A death chamber is seen in Huntsville, Texas in 1997
Daniel Lewis Lee was due to be executed on Monday for the 1996 killing of a family-of-three in Arkansas.
Three of the victims’ family members filed a lawsuit last week, asking for the execution to be delayed because traveling to attend would be dangerous due to the coronavirus.
A Southern District of Indiana judge sided with the family. The Justice Department immediately filed an appeal to have the execution go on as scheduled, but there has been no ruling on that so far.
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The first federal execution in 17 years has been delayed due to coronavirus concerns, according to CNN.
Daniel Lewis Lee was set to be executed on Monday at the US Penitentiary in Terre Haute, Indiana, but a federal court judge put it on hold on Friday.
Judge Jane Magnus-Stinson of the Southern District of Indiana sided with family members of Lee’s victims, who filed a lawsuit on Tuesday, asking that the execution be put off because it would be too dangerous for them to travel to Indiana because of COVID-19.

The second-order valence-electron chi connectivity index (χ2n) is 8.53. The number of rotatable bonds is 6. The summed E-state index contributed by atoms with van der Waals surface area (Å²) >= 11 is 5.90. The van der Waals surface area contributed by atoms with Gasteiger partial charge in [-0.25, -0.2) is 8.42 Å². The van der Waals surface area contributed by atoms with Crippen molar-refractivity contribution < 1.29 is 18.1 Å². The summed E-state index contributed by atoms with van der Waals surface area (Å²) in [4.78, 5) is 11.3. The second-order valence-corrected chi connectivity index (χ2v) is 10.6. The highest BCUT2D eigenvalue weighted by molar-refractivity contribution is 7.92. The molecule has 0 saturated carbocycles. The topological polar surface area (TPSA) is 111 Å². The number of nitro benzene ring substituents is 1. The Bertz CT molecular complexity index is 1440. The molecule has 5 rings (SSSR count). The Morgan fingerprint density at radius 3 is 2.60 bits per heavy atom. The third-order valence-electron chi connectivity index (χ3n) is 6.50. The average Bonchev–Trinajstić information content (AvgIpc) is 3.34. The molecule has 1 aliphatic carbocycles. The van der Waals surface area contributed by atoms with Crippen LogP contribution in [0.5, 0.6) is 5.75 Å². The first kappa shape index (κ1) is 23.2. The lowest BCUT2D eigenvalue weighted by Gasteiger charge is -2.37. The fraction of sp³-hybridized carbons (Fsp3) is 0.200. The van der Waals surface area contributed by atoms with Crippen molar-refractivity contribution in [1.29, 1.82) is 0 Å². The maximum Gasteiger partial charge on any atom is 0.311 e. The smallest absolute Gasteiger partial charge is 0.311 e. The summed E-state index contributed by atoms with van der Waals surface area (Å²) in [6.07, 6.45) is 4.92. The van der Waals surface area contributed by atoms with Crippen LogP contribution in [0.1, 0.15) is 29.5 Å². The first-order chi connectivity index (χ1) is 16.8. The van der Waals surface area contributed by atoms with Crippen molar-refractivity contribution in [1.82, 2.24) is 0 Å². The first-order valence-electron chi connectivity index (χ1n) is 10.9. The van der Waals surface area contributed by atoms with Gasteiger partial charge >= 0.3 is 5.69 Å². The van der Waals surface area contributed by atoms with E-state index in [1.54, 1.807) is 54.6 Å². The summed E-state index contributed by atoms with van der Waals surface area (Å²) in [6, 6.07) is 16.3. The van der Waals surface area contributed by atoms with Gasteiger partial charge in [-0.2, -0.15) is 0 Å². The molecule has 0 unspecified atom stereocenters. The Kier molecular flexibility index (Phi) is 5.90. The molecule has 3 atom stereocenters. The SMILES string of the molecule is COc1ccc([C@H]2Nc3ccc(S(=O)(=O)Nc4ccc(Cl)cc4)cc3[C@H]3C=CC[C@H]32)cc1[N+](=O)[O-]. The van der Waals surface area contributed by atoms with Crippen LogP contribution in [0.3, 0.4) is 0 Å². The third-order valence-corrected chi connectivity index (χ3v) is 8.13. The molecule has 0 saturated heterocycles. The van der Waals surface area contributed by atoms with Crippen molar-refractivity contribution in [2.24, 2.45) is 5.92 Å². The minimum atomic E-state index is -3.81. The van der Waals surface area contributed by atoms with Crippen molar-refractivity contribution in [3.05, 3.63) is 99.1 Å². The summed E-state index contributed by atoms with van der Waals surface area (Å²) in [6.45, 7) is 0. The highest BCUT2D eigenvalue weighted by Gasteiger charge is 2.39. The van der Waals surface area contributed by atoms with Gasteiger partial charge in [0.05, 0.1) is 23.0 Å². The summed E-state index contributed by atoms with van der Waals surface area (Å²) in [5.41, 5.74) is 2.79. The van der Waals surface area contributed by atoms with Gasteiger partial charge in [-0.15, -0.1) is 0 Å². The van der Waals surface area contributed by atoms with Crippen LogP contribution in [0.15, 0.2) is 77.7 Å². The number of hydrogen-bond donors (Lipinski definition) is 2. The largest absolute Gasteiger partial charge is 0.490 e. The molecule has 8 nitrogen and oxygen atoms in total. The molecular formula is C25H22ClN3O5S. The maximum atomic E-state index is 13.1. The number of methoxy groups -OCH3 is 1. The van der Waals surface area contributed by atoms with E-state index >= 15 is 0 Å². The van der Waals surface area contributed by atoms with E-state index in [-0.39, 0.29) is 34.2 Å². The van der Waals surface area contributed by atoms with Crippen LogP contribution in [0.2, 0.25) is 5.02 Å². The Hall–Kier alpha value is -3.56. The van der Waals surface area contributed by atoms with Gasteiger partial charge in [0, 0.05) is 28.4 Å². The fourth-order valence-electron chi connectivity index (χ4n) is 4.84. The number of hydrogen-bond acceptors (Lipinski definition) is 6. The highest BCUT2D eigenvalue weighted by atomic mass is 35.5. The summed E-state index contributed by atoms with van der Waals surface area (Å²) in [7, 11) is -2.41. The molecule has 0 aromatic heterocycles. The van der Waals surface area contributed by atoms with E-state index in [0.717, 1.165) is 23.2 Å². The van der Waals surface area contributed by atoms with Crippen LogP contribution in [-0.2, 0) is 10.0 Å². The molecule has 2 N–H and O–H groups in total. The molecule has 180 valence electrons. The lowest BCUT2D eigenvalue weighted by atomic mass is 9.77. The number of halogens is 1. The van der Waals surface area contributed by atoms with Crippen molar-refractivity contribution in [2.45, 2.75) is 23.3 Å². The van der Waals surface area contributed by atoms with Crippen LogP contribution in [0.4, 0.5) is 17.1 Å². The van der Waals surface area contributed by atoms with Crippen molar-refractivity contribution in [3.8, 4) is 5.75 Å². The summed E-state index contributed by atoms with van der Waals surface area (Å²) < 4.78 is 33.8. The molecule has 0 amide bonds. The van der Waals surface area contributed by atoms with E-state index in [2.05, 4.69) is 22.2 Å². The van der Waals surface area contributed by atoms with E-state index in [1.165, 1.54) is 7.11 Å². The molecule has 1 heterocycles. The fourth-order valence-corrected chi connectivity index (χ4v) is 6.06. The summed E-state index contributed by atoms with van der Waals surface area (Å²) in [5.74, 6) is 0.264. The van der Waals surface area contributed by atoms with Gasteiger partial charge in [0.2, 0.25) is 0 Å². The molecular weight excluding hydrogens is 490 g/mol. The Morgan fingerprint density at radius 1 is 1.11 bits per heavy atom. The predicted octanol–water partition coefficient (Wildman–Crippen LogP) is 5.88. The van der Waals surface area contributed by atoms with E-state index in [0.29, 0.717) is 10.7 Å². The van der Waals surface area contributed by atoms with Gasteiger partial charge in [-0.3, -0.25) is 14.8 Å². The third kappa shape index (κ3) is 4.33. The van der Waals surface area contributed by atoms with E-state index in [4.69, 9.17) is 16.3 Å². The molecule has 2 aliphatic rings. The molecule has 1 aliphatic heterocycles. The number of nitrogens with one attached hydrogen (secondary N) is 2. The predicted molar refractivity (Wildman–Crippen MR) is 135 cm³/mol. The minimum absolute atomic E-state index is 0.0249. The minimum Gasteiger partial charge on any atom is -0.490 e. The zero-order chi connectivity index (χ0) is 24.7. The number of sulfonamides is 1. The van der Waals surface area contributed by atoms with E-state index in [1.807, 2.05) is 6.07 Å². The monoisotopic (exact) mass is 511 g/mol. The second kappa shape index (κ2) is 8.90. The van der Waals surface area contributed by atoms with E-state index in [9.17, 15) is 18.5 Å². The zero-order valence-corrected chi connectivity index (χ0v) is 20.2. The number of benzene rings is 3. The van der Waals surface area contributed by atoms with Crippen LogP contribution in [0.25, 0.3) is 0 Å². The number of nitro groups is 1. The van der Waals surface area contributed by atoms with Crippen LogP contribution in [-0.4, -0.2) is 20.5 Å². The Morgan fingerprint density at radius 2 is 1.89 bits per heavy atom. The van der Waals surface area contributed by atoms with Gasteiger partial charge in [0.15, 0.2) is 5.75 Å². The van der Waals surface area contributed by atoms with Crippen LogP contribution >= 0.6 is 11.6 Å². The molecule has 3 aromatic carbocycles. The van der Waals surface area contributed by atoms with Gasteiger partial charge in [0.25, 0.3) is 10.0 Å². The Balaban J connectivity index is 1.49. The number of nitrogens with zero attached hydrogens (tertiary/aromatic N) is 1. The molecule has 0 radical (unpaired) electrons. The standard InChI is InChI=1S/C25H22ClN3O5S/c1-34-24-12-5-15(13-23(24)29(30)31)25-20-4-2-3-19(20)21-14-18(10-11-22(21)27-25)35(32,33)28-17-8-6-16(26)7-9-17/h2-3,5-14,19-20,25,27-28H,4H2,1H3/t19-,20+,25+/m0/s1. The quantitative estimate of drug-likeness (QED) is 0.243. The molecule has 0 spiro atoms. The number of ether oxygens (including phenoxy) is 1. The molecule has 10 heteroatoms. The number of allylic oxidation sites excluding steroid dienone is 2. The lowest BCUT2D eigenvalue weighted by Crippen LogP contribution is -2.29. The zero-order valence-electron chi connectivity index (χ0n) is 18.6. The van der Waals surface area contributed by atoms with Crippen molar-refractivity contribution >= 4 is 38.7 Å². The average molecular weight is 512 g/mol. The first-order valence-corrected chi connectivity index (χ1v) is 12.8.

The Justice Department immediately filed an appeal, arguing that a lot of work had gone into scheduling the execution and that delaying it would be too much of a burden. No decision has been made on the appeal as of yet.
Lee was to be the first federal inmate executed since the Trump administration pushed to resume the death penalty last year.
In 1996, Lee, a one-time white supremacist, broke into the home of William Mueller and proceeded to kill the man, his wife Nancy, and Nancy’s 8-year-old daughter Sarah Powell.
He and his accomplice, Chevie Kehoe, according to court records, targeted the family as part of the robbery to help fund a white supremacist community in the Pacific Northwest, reported USA Today.
Earlene Peterson, Nancy Mueller’s 81-year-old mother, led the lawsuit to get the execution delayed.
Over the years, she has become a vocal advocate against the death penalty, though she is also a Trump supporter, according to CBS News.
“Yes, Daniel Lee damaged my life, but I can’t believe taking his life is going to change any of that,” Peterson said in September. “I can’t see how executing Daniel Lee will honor my daughter in any way. In fact, it kinda, like, dirties her name because she wouldn’t want it and I don’t want it. That’s not the way it should be.”
Lee’s death sentence has also been the cause of controversy. Kehoe, his co-defendant, got a custodial sentence despite having killed the child, after Lee refused, and considered the mastermind of the crime. Kehoe was more clean-cut than Lee who had a swastika and SS strikes tattooed on his neck, had lost an eye in a bar fight, and looked more “like an outlaw,” advocates said.
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